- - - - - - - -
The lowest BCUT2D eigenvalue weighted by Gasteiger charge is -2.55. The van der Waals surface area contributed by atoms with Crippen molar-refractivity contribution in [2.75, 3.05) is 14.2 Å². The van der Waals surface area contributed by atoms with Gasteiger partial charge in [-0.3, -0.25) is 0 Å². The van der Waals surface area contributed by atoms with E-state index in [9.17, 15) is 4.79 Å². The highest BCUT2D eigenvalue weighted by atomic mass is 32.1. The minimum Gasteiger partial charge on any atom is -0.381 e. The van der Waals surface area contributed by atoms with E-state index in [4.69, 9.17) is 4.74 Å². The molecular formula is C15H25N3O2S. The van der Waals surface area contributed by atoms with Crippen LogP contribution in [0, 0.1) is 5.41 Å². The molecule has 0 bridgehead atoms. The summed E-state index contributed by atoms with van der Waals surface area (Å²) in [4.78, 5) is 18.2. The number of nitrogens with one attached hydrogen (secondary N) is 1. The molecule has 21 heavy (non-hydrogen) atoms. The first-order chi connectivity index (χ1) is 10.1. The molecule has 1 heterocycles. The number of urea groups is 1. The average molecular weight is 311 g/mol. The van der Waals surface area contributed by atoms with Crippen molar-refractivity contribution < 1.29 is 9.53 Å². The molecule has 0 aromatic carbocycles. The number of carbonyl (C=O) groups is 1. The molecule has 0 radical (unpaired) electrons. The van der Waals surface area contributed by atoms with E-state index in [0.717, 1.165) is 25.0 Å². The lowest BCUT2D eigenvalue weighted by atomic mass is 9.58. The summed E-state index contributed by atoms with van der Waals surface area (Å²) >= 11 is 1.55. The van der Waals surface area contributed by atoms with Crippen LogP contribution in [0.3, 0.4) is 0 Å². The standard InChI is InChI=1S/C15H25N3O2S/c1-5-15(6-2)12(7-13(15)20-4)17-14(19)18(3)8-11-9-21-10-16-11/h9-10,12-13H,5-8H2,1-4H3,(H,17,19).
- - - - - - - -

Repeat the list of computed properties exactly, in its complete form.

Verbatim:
The lowest BCUT2D eigenvalue weighted by Gasteiger charge is -2.55. The van der Waals surface area contributed by atoms with Crippen molar-refractivity contribution in [2.75, 3.05) is 14.2 Å². The van der Waals surface area contributed by atoms with Gasteiger partial charge in [-0.3, -0.25) is 0 Å². The van der Waals surface area contributed by atoms with E-state index in [9.17, 15) is 4.79 Å². The highest BCUT2D eigenvalue weighted by atomic mass is 32.1. The minimum Gasteiger partial charge on any atom is -0.381 e. The van der Waals surface area contributed by atoms with E-state index in [4.69, 9.17) is 4.74 Å². The molecular formula is C15H25N3O2S. The van der Waals surface area contributed by atoms with Crippen LogP contribution in [0, 0.1) is 5.41 Å². The molecule has 0 bridgehead atoms. The summed E-state index contributed by atoms with van der Waals surface area (Å²) in [4.78, 5) is 18.2. The number of nitrogens with one attached hydrogen (secondary N) is 1. The molecule has 21 heavy (non-hydrogen) atoms. The first-order chi connectivity index (χ1) is 10.1. The molecule has 1 heterocycles. The number of urea groups is 1. The average molecular weight is 311 g/mol. The van der Waals surface area contributed by atoms with Crippen molar-refractivity contribution < 1.29 is 9.53 Å². The molecule has 0 aromatic carbocycles. The number of carbonyl (C=O) groups is 1. The molecule has 0 radical (unpaired) electrons. The van der Waals surface area contributed by atoms with E-state index in [0.717, 1.165) is 25.0 Å². The lowest BCUT2D eigenvalue weighted by atomic mass is 9.58. The summed E-state index contributed by atoms with van der Waals surface area (Å²) >= 11 is 1.55. The van der Waals surface area contributed by atoms with Crippen LogP contribution in [0.3, 0.4) is 0 Å². The standard InChI is InChI=1S/C15H25N3O2S/c1-5-15(6-2)12(7-13(15)20-4)17-14(19)18(3)8-11-9-21-10-16-11/h9-10,12-13H,5-8H2,1-4H3,(H,17,19).